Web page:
The most important challenge for 21st century medicine, he states, is not to expand the “can do,” but to reduce the discrepancy between “actually do” and “should do.” The only solution is “mutual (agreed upon by the majority of those affected) coercion, which in health care includes rationing” (JAMA 7/28/10).

 

Enhanced Enforcement in PPACA

More “free” government money is expected to lead to more fraud. A $1 million ad program will warn seniors about scams to steal their $250 rebate check. A 2007 strike force program will focus on PPACA implementation. Grants are being awarded for background-check programs for prospective employees at long-term care facilities. Using biometrics to sign patients in to a provider’s office might help prevent fraudulent claims payments. A new data-mining project will help assure that excluded persons are not still working; providers should check no fewer than three exclusion lists for each new hire, contractor, or referral source.

Defendants face a new standard of “objective falsity.” An entire claim is either false, or not—based on a discretionary or amorphous standard. For example, a nursing facility is required to feed and bathe patients. But are their claims false if the food is bad or patients are not bathed daily (BNA’s HCFR 6/16/10)?

With PPACA, there is increased interest in predictive modeling, using data mining tools developed with the Dartmouth Atlas Project, which has been analyzing consumption of medical care by geographic area in the U.S. for 20 years. The idea is to flag potentially fraudulent claims and withhold payment—with the acknowledged risk of delaying legitimate payments. Social network or link analysis, used to detect the disparate relationships that develop in crime rings, is increasingly being applied to medical facilities (BNA’s Health Care Fraud Report 8/11/10).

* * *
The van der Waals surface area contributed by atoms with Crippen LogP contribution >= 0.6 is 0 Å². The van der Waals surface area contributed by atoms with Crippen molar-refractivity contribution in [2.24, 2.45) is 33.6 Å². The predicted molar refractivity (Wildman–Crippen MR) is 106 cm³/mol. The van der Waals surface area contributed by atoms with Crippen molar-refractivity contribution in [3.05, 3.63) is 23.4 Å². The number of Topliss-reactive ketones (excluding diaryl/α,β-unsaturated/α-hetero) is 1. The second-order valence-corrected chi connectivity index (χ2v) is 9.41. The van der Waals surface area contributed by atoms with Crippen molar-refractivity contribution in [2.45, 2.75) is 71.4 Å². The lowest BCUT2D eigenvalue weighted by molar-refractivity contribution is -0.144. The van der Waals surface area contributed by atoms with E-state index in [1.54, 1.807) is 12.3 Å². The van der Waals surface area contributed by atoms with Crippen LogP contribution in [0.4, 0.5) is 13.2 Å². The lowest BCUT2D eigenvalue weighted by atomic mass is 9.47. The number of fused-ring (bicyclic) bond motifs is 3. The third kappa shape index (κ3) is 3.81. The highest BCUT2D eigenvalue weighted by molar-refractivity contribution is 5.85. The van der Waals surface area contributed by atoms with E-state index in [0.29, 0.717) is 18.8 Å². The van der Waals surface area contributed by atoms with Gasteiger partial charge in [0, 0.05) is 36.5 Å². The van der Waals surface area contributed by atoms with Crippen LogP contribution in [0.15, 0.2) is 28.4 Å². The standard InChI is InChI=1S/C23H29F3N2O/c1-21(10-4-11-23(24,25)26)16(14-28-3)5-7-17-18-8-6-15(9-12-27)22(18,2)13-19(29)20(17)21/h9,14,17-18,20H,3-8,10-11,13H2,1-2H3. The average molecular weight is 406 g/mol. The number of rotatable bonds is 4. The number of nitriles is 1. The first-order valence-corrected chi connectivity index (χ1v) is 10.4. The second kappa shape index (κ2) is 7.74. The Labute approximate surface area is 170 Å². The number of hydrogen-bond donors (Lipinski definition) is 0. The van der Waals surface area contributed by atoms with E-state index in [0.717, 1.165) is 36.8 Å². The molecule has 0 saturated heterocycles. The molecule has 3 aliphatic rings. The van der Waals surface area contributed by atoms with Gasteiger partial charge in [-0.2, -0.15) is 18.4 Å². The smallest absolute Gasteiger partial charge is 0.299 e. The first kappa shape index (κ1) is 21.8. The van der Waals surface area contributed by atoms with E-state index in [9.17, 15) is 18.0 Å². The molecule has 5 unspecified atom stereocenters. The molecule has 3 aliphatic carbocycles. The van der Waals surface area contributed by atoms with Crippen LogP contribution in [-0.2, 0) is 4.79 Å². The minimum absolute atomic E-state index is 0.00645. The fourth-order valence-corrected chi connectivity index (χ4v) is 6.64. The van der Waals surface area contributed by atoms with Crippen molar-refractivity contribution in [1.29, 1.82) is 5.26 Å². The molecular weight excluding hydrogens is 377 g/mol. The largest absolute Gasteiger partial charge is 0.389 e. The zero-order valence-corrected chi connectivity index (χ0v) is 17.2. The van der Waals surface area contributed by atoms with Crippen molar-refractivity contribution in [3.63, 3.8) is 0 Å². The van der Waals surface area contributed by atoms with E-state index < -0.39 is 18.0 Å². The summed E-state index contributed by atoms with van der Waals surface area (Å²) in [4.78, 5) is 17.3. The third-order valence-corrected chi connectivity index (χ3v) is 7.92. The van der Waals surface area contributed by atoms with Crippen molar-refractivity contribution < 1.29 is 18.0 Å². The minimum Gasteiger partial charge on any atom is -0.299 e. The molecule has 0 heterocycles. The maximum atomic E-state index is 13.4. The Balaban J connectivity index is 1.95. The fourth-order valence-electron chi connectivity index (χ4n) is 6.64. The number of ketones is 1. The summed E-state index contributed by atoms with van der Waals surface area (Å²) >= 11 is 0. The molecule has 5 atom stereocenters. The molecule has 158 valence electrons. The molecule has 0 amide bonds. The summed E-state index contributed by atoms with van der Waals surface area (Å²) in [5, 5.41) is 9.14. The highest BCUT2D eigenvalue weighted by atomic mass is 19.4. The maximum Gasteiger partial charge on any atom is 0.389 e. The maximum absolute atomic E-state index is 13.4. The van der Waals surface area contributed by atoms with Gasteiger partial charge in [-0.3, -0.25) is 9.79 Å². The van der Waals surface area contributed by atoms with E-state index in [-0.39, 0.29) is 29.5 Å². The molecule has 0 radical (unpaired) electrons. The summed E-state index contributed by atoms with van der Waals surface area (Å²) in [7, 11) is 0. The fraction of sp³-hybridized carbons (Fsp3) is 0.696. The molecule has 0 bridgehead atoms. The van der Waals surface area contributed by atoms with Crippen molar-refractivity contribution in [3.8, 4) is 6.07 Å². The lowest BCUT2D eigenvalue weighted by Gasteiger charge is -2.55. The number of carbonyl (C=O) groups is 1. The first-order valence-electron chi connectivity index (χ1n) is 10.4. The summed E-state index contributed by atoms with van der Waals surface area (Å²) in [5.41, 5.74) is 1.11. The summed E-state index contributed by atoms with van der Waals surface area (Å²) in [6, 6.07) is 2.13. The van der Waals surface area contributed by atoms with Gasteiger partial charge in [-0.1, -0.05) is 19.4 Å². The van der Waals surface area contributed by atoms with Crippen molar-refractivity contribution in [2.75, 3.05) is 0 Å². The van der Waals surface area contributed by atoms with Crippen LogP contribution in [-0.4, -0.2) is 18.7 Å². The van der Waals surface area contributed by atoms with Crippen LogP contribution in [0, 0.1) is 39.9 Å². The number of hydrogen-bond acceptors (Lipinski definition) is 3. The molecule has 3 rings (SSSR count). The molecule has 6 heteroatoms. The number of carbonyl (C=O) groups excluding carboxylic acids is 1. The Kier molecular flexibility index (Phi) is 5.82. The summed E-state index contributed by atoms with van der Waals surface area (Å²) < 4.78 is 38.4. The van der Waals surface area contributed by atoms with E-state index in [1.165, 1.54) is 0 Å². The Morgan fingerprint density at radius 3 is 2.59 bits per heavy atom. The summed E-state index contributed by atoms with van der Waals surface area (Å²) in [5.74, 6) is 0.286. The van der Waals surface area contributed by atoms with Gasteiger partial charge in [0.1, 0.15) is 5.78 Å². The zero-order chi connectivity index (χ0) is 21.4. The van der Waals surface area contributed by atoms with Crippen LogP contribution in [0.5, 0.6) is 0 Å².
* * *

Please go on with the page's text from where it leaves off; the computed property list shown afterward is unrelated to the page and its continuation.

Such initiatives are needed “absent confronting the inherent perverse incentives of third-party payer,” explains James Frogue in Mar 4 testimony to the House Judiciary Committee. “Third-party payer [is] the root cause of excessive waste, fraud and abuse in our healthcare sector.”

 

Regulatory Standards and HIT

Although the FDA is moving toward ever tighter regulation of X-ray machines and drug pumps, it has declined to regulate information technology (HIT) as a medical device, although experts say it clearly is one—and though it can interfere with many other medical devices. Industry groups say regulation would stifle innovation. This may be true, but even without FDA regulation, “it’s mind-boggling how little innovation there has been over the last 10 to 15 years,” said Robert Elson, a former medical director for a digital records manufacturer (Huffington Post 8/4/10). One relatively limited form of regulation would be mandatory reporting of safety problems. Voluntary disclosure has revealed 260 problems in the past 2 years related to EHRs, causing 44 injuries and six deaths, stated FDA official Jeffrey Shuren (HealthData Management, August 2010). Still, there is tremendous pressure to implement systems too quickly, say to collect incentive payments.